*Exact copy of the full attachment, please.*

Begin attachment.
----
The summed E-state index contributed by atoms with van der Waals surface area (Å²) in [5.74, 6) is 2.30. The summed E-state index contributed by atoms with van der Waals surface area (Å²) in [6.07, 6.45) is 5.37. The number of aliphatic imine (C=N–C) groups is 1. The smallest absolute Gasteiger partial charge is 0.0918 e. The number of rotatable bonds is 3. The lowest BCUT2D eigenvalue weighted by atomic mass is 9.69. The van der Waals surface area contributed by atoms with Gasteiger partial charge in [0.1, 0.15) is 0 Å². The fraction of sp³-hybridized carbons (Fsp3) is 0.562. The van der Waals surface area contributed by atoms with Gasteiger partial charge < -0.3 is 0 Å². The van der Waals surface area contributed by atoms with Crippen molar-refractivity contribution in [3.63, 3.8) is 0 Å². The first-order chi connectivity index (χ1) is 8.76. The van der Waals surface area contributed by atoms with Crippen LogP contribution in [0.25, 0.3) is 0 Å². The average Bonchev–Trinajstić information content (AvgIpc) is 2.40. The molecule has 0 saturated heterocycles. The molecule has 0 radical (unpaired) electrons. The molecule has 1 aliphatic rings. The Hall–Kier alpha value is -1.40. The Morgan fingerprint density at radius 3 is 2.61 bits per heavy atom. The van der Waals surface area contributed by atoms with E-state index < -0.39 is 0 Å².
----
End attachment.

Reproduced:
The summed E-state index contributed by atoms with van der Waals surface area (Å²) in [5.74, 6) is 2.30. The summed E-state index contributed by atoms with van der Waals surface area (Å²) in [6.07, 6.45) is 5.37. The number of aliphatic imine (C=N–C) groups is 1. The smallest absolute Gasteiger partial charge is 0.0918 e. The number of rotatable bonds is 3. The lowest BCUT2D eigenvalue weighted by atomic mass is 9.69. The van der Waals surface area contributed by atoms with Gasteiger partial charge in [0.1, 0.15) is 0 Å². The fraction of sp³-hybridized carbons (Fsp3) is 0.562. The van der Waals surface area contributed by atoms with Gasteiger partial charge < -0.3 is 0 Å². The van der Waals surface area contributed by atoms with Crippen molar-refractivity contribution in [3.63, 3.8) is 0 Å². The first-order chi connectivity index (χ1) is 8.76. The van der Waals surface area contributed by atoms with Crippen LogP contribution in [0.25, 0.3) is 0 Å². The average Bonchev–Trinajstić information content (AvgIpc) is 2.40. The molecule has 0 saturated heterocycles. The molecule has 0 radical (unpaired) electrons. The molecule has 1 aliphatic rings. The Hall–Kier alpha value is -1.40. The Morgan fingerprint density at radius 3 is 2.61 bits per heavy atom. The van der Waals surface area contributed by atoms with E-state index < -0.39 is 0 Å².